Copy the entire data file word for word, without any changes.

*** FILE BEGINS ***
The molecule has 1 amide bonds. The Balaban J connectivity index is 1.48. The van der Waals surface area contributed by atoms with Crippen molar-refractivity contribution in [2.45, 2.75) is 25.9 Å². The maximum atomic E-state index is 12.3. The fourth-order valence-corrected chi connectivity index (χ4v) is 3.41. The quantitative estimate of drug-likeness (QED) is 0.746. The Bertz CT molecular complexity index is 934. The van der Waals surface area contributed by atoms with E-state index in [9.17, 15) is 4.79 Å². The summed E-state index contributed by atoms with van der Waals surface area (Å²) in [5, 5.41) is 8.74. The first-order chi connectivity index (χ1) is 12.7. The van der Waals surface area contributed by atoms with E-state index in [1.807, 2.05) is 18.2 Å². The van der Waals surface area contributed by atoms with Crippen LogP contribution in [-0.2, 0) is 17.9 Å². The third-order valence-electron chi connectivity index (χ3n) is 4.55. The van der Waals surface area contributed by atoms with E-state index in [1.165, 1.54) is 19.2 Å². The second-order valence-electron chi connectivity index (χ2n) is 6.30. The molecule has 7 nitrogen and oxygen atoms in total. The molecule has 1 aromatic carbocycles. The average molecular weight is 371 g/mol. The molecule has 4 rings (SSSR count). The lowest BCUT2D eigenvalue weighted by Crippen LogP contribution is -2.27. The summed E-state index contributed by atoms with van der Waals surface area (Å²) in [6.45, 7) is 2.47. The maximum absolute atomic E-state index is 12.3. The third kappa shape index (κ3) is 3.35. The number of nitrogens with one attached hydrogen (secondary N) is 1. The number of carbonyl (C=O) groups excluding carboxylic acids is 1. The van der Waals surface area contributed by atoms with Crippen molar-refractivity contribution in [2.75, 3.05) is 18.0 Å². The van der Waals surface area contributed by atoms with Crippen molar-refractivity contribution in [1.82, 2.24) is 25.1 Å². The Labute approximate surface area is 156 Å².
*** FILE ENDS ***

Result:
The molecule has 1 amide bonds. The Balaban J connectivity index is 1.48. The van der Waals surface area contributed by atoms with Crippen molar-refractivity contribution in [2.45, 2.75) is 25.9 Å². The maximum atomic E-state index is 12.3. The fourth-order valence-corrected chi connectivity index (χ4v) is 3.41. The quantitative estimate of drug-likeness (QED) is 0.746. The Bertz CT molecular complexity index is 934. The van der Waals surface area contributed by atoms with E-state index in [9.17, 15) is 4.79 Å². The summed E-state index contributed by atoms with van der Waals surface area (Å²) in [5, 5.41) is 8.74. The first-order chi connectivity index (χ1) is 12.7. The van der Waals surface area contributed by atoms with E-state index in [1.807, 2.05) is 18.2 Å². The van der Waals surface area contributed by atoms with Crippen LogP contribution in [-0.2, 0) is 17.9 Å². The third-order valence-electron chi connectivity index (χ3n) is 4.55. The van der Waals surface area contributed by atoms with E-state index in [1.165, 1.54) is 19.2 Å². The second-order valence-electron chi connectivity index (χ2n) is 6.30. The molecule has 7 nitrogen and oxygen atoms in total. The molecule has 1 aromatic carbocycles. The average molecular weight is 371 g/mol. The molecule has 4 rings (SSSR count). The lowest BCUT2D eigenvalue weighted by Crippen LogP contribution is -2.27. The summed E-state index contributed by atoms with van der Waals surface area (Å²) in [6.45, 7) is 2.47. The maximum absolute atomic E-state index is 12.3. The third kappa shape index (κ3) is 3.35. The number of nitrogens with one attached hydrogen (secondary N) is 1. The number of carbonyl (C=O) groups excluding carboxylic acids is 1. The van der Waals surface area contributed by atoms with Crippen molar-refractivity contribution in [2.75, 3.05) is 18.0 Å². The van der Waals surface area contributed by atoms with Crippen molar-refractivity contribution in [1.82, 2.24) is 25.1 Å². The Labute approximate surface area is 156 Å².